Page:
Surrey Author Makes Her Debut with Historical Fiction
Tanya E. Williams’ novella was a hit with readers, and could soon be coming to KPU
Culture / February 17, 2018
Once a full-time small business owner in Surrey, Tanya E. Williams is now a published author, marking her fiction debut with a period piece called Becoming Mrs Smith.
The novella follows the life of a woman growing up in smalltown America before the second World War, beginning with her fight to survive scarlet fever as a child and continuing into the protagonist’s burgeoning adulthood. When her husband hopeful, John Smith, goes away to fight in the war, she struggles through the realities of staying at home while the men fight on the battlefield.
It’s a romance and coming-of-age story deeply entrenched in its setting, and so far, it has received stellar reviews both from the community and beyond. In addition, Williams’ novel has attracted the attention of the Kwantlen Pageturners, a student book club at KPU which the author says may soon invite her to the campus for a reading. If not, they may end up reading the novella as a group.
As she has watched veterans from WWII grow older and pass away, Williams felt the need to document and pay homage to North American history. As a prairie girl, she has always been infatuated with the intricacies of farm life, harsh winters, and tiny towns. As a researcher putting together the plot for her first novel, she was intrigued by weather data from the time that showed how populations changed their lives to suit the weather.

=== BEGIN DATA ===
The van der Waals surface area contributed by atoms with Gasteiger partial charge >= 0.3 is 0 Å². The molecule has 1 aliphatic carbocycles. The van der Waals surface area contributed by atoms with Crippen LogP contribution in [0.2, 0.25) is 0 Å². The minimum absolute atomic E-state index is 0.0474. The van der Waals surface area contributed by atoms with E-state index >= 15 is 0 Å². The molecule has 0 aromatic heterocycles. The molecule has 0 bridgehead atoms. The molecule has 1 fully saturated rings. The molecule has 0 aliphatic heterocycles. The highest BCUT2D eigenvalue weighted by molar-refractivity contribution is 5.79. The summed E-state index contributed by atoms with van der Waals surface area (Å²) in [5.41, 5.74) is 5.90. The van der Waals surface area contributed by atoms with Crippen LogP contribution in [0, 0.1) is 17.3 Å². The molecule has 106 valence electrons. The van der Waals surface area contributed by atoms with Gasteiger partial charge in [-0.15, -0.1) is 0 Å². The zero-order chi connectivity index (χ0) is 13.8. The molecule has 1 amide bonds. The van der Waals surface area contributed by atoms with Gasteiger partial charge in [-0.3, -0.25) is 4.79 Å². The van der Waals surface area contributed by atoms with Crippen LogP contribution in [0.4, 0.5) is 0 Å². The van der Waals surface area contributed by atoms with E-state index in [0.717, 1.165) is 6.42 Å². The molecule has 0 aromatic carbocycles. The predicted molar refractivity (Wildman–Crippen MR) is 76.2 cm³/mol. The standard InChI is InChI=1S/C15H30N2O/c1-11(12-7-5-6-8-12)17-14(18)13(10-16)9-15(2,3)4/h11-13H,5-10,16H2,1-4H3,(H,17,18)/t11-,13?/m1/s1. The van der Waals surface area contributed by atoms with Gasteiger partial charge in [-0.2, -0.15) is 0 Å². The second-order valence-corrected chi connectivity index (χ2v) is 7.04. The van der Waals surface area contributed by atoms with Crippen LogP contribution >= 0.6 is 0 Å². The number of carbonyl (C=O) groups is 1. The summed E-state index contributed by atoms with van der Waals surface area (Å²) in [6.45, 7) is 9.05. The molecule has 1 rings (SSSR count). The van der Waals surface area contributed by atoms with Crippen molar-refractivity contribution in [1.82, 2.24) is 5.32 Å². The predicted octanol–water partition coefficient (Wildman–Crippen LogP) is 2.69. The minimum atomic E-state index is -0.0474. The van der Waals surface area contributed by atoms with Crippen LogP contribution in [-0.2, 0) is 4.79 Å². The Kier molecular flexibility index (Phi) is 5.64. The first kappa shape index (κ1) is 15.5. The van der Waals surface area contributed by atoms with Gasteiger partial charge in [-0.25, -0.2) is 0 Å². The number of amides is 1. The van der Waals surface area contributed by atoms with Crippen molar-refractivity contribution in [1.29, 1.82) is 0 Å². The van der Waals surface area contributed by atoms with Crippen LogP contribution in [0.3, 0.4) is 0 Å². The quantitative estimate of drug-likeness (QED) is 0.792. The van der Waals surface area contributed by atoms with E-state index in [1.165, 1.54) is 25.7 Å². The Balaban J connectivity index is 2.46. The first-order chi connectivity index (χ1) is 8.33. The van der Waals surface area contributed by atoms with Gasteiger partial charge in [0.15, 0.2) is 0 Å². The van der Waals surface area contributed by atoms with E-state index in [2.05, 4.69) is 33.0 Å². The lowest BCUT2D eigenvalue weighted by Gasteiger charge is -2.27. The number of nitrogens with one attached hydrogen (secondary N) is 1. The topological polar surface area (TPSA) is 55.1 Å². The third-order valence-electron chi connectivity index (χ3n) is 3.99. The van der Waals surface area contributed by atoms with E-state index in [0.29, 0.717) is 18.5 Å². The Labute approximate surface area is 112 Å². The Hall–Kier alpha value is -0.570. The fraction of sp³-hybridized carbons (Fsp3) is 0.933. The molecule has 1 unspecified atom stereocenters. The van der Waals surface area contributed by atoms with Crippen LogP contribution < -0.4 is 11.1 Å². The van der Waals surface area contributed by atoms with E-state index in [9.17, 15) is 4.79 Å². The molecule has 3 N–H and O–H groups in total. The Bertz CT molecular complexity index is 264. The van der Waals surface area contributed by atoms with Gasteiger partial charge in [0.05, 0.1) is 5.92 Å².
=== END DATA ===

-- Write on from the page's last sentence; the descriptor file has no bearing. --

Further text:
All of these passions can be found in Becoming Mrs. Smith and its setting, Cedar Springs, which the author based off of Sioux Falls in South Dakota. Above all else, Williams wanted to explore what it was like to experience the day-to-day life of a woman in the ‘40s left at home and without any means of contacting her loved ones who left to participate in one of the most disastrous wars ever waged.
“With the history of the war as a backdrop, there were a lot of people who had to grow up very quickly. It wasn’t just the people who fought in the war who suffered and lost and struggled. It was the people living at home, just trying to make ends meet, live with rations,” says Williams. “But I think that no matter where you are in history, the human condition is the same. It just depends on what you decide to do.”
The novella emphasizes the importance of having the choice to direct your own life. That idea is one that Williams hope will resonate with KPU students who might feel misguided or powerless as they navigate their burgeoning adulthoods and are faced with difficult decisions to make.
Becoming Mrs. Smith is the first in what Williams anticipates will be a three-book series. This novel is written from the perspective of the aforementioned protagonist, Violet. The second will be titled Stealing Mr. Smith, which revolves around a woman named Bernice. The final book in the series is A Man Called Smith, which puts the viewers into the shoes of the man who Violet and Bernice loved throughout the first two stories.
“I think the ending in itself is not a happy ending. It’s sad, but it is satisfying,” Williams says about the end of the series. “We learn better through fiction sometimes than we do through textbooks. It’s such a fun journey.”
The next book will be likely be released later this year and, like Becoming Mrs. Smith, will be available on Amazon.